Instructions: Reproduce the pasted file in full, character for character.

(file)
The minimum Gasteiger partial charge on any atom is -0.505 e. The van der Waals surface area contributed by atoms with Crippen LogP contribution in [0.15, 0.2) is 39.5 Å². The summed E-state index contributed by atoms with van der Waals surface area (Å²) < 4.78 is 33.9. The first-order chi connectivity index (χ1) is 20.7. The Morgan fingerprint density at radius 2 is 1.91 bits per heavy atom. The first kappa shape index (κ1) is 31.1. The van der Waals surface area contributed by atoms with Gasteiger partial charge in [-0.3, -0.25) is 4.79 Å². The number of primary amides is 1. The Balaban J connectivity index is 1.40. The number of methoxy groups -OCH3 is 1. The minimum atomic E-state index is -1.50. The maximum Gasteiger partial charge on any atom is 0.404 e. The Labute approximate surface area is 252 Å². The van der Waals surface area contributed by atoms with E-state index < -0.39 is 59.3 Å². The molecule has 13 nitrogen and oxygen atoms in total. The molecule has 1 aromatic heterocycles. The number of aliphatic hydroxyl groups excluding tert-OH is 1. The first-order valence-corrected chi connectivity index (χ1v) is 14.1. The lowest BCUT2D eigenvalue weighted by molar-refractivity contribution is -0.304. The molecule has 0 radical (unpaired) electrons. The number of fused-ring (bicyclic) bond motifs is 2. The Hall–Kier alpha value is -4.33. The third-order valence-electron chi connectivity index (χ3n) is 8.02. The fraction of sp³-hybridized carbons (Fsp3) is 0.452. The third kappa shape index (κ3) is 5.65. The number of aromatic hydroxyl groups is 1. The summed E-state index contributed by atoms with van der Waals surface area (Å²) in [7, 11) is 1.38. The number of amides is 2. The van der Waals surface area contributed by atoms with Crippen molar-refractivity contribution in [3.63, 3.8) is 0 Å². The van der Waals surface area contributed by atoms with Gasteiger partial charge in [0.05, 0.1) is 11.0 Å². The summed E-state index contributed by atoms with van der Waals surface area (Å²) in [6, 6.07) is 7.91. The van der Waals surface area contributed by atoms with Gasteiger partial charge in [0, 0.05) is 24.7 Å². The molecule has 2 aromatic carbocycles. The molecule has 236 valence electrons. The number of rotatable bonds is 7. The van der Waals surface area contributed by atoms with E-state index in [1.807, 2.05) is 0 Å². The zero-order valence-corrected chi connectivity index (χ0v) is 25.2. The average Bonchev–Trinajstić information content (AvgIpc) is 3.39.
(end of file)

The minimum Gasteiger partial charge on any atom is -0.505 e. The van der Waals surface area contributed by atoms with Crippen LogP contribution in [0.15, 0.2) is 39.5 Å². The summed E-state index contributed by atoms with van der Waals surface area (Å²) < 4.78 is 33.9. The first-order chi connectivity index (χ1) is 20.7. The Morgan fingerprint density at radius 2 is 1.91 bits per heavy atom. The first kappa shape index (κ1) is 31.1. The van der Waals surface area contributed by atoms with Gasteiger partial charge in [-0.3, -0.25) is 4.79 Å². The number of primary amides is 1. The Balaban J connectivity index is 1.40. The number of methoxy groups -OCH3 is 1. The minimum atomic E-state index is -1.50. The maximum Gasteiger partial charge on any atom is 0.404 e. The Labute approximate surface area is 252 Å². The van der Waals surface area contributed by atoms with E-state index < -0.39 is 59.3 Å². The molecule has 13 nitrogen and oxygen atoms in total. The molecule has 1 aromatic heterocycles. The number of aliphatic hydroxyl groups excluding tert-OH is 1. The first-order valence-corrected chi connectivity index (χ1v) is 14.1. The lowest BCUT2D eigenvalue weighted by molar-refractivity contribution is -0.304. The molecule has 0 radical (unpaired) electrons. The number of fused-ring (bicyclic) bond motifs is 2. The Hall–Kier alpha value is -4.33. The third-order valence-electron chi connectivity index (χ3n) is 8.02. The fraction of sp³-hybridized carbons (Fsp3) is 0.452. The third kappa shape index (κ3) is 5.65. The number of aromatic hydroxyl groups is 1. The summed E-state index contributed by atoms with van der Waals surface area (Å²) in [7, 11) is 1.38. The number of amides is 2. The van der Waals surface area contributed by atoms with Crippen molar-refractivity contribution in [3.63, 3.8) is 0 Å². The van der Waals surface area contributed by atoms with Gasteiger partial charge in [0.05, 0.1) is 11.0 Å². The summed E-state index contributed by atoms with van der Waals surface area (Å²) in [6, 6.07) is 7.91. The van der Waals surface area contributed by atoms with Gasteiger partial charge in [0, 0.05) is 24.7 Å². The molecule has 2 aromatic carbocycles. The molecule has 236 valence electrons. The number of rotatable bonds is 7. The van der Waals surface area contributed by atoms with E-state index in [1.807, 2.05) is 0 Å². The zero-order valence-corrected chi connectivity index (χ0v) is 25.2. The average Bonchev–Trinajstić information content (AvgIpc) is 3.39.